Just as the package inserts reflect, the overall safety of Tdap vaccination for pregnant women and their babies has yet to be firmly established, though it’s not unusual for incomplete or irrelevant data to be presented as evidence of safety. For instance, headlines announcing the most recent Tdap study, published October 20th, 2015, universally present the same story: “Study Says Tdap Vaccine Safe for Pregnant Women.”

What the study actually says is that pregnant mothers who were recently vaccinated for tetanus, and then received the Tdap, experienced about the same rate of several specific adverse events (up to the time of their birth) as pregnant mothers who had been less recently vaccinated for tetanus, and then received the Tdap. Again, this study only evaluated one factor: the time interval between initial tetanus vaccination and subsequent Tdap vaccination during pregnancy. It did not assess the overall safety of the Tdap for pregnant women or their babies, since there was no control group of unvaccinated women, only a few relatively minor adverse events were evaluated within narrow criteria, and there was no short-term or long-term follow up for any of the subjects.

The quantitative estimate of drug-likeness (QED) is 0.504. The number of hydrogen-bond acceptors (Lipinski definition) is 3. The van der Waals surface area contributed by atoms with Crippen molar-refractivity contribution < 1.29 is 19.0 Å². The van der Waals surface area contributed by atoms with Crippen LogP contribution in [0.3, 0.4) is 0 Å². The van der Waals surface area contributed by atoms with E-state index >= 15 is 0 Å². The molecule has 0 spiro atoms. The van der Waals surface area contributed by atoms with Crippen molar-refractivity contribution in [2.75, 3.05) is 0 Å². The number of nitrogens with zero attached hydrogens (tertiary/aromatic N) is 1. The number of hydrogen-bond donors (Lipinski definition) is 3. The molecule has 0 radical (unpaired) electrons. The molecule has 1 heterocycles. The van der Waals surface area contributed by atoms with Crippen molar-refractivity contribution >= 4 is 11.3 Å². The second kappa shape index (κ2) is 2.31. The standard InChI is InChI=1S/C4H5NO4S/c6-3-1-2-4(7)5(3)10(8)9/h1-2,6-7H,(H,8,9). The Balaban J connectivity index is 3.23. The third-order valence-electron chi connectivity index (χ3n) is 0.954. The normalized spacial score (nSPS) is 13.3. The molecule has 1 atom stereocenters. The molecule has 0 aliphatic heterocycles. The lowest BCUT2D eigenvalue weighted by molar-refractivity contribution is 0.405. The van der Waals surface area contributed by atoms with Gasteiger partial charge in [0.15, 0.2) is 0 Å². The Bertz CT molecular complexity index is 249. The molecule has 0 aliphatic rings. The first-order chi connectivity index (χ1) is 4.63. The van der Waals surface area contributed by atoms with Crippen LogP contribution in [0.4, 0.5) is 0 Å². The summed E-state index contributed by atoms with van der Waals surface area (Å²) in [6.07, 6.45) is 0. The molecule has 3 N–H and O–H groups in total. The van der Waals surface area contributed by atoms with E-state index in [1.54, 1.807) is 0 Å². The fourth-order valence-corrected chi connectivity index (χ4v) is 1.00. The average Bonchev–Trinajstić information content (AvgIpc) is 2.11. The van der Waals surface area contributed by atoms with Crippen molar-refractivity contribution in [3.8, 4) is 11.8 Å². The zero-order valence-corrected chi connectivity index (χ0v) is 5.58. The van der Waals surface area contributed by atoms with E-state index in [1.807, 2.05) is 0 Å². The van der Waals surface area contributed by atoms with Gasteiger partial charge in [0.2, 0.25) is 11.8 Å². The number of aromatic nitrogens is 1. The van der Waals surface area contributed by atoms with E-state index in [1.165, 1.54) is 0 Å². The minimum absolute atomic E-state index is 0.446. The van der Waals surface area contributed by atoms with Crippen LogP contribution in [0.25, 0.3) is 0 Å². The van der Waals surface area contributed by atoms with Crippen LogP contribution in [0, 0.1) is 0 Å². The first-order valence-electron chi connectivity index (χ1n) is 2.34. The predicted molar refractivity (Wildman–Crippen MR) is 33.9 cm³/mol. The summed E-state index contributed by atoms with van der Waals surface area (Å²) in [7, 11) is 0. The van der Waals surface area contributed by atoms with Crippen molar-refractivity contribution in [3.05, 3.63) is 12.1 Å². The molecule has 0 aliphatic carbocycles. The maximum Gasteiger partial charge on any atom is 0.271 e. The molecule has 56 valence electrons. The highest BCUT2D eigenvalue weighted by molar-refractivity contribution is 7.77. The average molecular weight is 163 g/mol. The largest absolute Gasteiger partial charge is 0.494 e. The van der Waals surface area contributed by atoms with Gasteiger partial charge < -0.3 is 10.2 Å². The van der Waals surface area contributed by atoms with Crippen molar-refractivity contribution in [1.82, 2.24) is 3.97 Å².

In fact, there is compelling data suggesting the Tdap may be potentially harmful to both mother and fetus in numerous ways, aside from the unintended effect of ultimately compromising rather than enhancing immunity, as discussed above.

Tdap excipients warrant particular concern for a pregnant mother and her developing fetus. Aluminum in several forms has replaced thimerosal as a preservative in the Tdap vaccines; but aluminum is of potentially equal or greater concern to both mother and baby. Compelling evidence links aluminum exposure in utero with neurological damage, and general cumulative exposure is demonstrated to cause damage to the central nervous system. Multiple studies also demonstrate a direct correlation between exposure to aluminum adjuvants and various autoimmune disorders, and in particular macrophagic myofasciitis – a condition in which macrophages surrounding the muscle fibers form characteristic histological lesions. Electron microscopy reveals the presence of aluminum hydroxide in the lesions.